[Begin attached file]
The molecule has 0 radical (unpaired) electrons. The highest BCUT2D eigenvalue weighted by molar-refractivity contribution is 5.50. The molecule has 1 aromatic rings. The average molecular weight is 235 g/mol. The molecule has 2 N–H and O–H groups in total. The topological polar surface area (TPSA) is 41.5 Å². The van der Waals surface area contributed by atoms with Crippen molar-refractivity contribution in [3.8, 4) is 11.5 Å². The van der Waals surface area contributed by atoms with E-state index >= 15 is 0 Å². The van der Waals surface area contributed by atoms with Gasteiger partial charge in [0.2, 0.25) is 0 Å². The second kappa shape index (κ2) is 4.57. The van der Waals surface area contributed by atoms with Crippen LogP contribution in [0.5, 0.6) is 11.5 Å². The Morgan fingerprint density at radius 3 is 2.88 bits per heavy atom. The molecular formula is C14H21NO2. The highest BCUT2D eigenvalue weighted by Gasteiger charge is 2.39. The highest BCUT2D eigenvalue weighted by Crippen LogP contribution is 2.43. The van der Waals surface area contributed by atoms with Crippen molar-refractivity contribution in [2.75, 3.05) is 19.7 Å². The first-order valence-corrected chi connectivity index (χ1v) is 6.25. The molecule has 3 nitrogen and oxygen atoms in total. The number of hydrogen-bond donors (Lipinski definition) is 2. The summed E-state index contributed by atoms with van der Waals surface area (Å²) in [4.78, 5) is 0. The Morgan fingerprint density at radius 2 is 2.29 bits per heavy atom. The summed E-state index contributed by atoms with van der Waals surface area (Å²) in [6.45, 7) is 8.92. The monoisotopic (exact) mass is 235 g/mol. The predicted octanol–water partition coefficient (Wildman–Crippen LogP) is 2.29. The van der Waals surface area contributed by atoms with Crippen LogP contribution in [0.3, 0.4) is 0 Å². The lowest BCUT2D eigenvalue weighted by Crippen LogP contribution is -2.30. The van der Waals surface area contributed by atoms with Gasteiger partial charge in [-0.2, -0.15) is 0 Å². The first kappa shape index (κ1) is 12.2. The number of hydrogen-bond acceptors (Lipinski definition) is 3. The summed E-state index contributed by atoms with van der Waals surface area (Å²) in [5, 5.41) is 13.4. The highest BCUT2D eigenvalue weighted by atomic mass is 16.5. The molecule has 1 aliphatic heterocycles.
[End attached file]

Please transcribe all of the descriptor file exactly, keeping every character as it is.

The molecule has 0 radical (unpaired) electrons. The highest BCUT2D eigenvalue weighted by molar-refractivity contribution is 5.50. The molecule has 1 aromatic rings. The average molecular weight is 235 g/mol. The molecule has 2 N–H and O–H groups in total. The topological polar surface area (TPSA) is 41.5 Å². The van der Waals surface area contributed by atoms with Crippen molar-refractivity contribution in [3.8, 4) is 11.5 Å². The van der Waals surface area contributed by atoms with E-state index >= 15 is 0 Å². The van der Waals surface area contributed by atoms with Gasteiger partial charge in [0.2, 0.25) is 0 Å². The second kappa shape index (κ2) is 4.57. The van der Waals surface area contributed by atoms with Crippen LogP contribution in [0.5, 0.6) is 11.5 Å². The Morgan fingerprint density at radius 3 is 2.88 bits per heavy atom. The molecular formula is C14H21NO2. The highest BCUT2D eigenvalue weighted by Gasteiger charge is 2.39. The highest BCUT2D eigenvalue weighted by Crippen LogP contribution is 2.43. The van der Waals surface area contributed by atoms with Crippen molar-refractivity contribution in [2.75, 3.05) is 19.7 Å². The first-order valence-corrected chi connectivity index (χ1v) is 6.25. The molecule has 3 nitrogen and oxygen atoms in total. The number of hydrogen-bond donors (Lipinski definition) is 2. The summed E-state index contributed by atoms with van der Waals surface area (Å²) in [4.78, 5) is 0. The Morgan fingerprint density at radius 2 is 2.29 bits per heavy atom. The summed E-state index contributed by atoms with van der Waals surface area (Å²) in [6.45, 7) is 8.92. The monoisotopic (exact) mass is 235 g/mol. The predicted octanol–water partition coefficient (Wildman–Crippen LogP) is 2.29. The van der Waals surface area contributed by atoms with Crippen LogP contribution in [0.3, 0.4) is 0 Å². The lowest BCUT2D eigenvalue weighted by Crippen LogP contribution is -2.30. The van der Waals surface area contributed by atoms with Gasteiger partial charge in [-0.2, -0.15) is 0 Å². The first kappa shape index (κ1) is 12.2. The number of hydrogen-bond acceptors (Lipinski definition) is 3. The summed E-state index contributed by atoms with van der Waals surface area (Å²) in [5, 5.41) is 13.4. The highest BCUT2D eigenvalue weighted by atomic mass is 16.5. The molecule has 1 aliphatic heterocycles.